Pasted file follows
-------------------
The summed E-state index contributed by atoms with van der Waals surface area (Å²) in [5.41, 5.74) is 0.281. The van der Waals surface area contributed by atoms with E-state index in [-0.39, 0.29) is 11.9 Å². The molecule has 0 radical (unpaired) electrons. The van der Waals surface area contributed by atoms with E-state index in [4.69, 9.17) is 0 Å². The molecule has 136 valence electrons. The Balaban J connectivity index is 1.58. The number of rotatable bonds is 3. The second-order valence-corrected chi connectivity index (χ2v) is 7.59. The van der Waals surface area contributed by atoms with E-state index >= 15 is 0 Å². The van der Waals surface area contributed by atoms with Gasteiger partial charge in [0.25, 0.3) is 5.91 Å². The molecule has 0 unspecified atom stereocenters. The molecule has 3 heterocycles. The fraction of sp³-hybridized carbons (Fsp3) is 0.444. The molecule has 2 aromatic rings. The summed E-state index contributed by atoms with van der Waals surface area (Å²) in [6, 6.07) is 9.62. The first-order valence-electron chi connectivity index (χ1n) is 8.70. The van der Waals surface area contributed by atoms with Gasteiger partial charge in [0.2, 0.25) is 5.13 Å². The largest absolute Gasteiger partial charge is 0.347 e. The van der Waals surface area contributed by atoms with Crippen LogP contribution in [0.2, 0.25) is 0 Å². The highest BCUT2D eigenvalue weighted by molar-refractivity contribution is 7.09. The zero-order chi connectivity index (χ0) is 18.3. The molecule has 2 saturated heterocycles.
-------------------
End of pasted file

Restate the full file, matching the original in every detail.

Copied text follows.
The summed E-state index contributed by atoms with van der Waals surface area (Å²) in [5.41, 5.74) is 0.281. The van der Waals surface area contributed by atoms with E-state index in [-0.39, 0.29) is 11.9 Å². The molecule has 0 radical (unpaired) electrons. The van der Waals surface area contributed by atoms with E-state index in [4.69, 9.17) is 0 Å². The molecule has 136 valence electrons. The Balaban J connectivity index is 1.58. The number of rotatable bonds is 3. The second-order valence-corrected chi connectivity index (χ2v) is 7.59. The van der Waals surface area contributed by atoms with E-state index >= 15 is 0 Å². The van der Waals surface area contributed by atoms with Gasteiger partial charge in [0.25, 0.3) is 5.91 Å². The molecule has 0 unspecified atom stereocenters. The molecule has 3 heterocycles. The fraction of sp³-hybridized carbons (Fsp3) is 0.444. The molecule has 2 aromatic rings. The summed E-state index contributed by atoms with van der Waals surface area (Å²) in [6, 6.07) is 9.62. The first-order valence-electron chi connectivity index (χ1n) is 8.70. The van der Waals surface area contributed by atoms with Gasteiger partial charge in [0.2, 0.25) is 5.13 Å². The largest absolute Gasteiger partial charge is 0.347 e. The van der Waals surface area contributed by atoms with Crippen LogP contribution in [0.2, 0.25) is 0 Å². The highest BCUT2D eigenvalue weighted by molar-refractivity contribution is 7.09. The zero-order chi connectivity index (χ0) is 18.3. The molecule has 2 saturated heterocycles.